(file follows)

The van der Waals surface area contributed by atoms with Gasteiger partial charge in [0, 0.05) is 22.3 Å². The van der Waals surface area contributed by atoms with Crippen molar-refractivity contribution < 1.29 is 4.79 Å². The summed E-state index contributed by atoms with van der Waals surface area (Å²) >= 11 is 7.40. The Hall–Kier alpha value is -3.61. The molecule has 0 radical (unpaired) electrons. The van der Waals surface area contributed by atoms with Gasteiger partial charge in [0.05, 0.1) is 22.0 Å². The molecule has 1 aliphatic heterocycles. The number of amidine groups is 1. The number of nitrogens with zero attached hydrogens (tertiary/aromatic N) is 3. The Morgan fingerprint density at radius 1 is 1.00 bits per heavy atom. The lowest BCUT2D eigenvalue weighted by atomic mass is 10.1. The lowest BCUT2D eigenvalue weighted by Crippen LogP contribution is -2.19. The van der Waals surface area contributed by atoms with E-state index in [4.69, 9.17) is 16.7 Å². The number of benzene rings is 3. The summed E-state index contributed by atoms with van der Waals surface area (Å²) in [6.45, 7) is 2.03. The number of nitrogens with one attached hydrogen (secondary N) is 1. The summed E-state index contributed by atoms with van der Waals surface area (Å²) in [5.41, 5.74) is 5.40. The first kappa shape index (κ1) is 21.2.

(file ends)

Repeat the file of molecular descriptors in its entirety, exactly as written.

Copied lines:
The van der Waals surface area contributed by atoms with Gasteiger partial charge in [0, 0.05) is 22.3 Å². The van der Waals surface area contributed by atoms with Crippen molar-refractivity contribution < 1.29 is 4.79 Å². The summed E-state index contributed by atoms with van der Waals surface area (Å²) >= 11 is 7.40. The Hall–Kier alpha value is -3.61. The molecule has 0 radical (unpaired) electrons. The van der Waals surface area contributed by atoms with Gasteiger partial charge in [0.05, 0.1) is 22.0 Å². The molecule has 1 aliphatic heterocycles. The number of amidine groups is 1. The number of nitrogens with zero attached hydrogens (tertiary/aromatic N) is 3. The Morgan fingerprint density at radius 1 is 1.00 bits per heavy atom. The lowest BCUT2D eigenvalue weighted by atomic mass is 10.1. The lowest BCUT2D eigenvalue weighted by Crippen LogP contribution is -2.19. The van der Waals surface area contributed by atoms with E-state index in [4.69, 9.17) is 16.7 Å². The number of benzene rings is 3. The summed E-state index contributed by atoms with van der Waals surface area (Å²) in [6.45, 7) is 2.03. The number of nitrogens with one attached hydrogen (secondary N) is 1. The summed E-state index contributed by atoms with van der Waals surface area (Å²) in [5.41, 5.74) is 5.40. The first kappa shape index (κ1) is 21.2.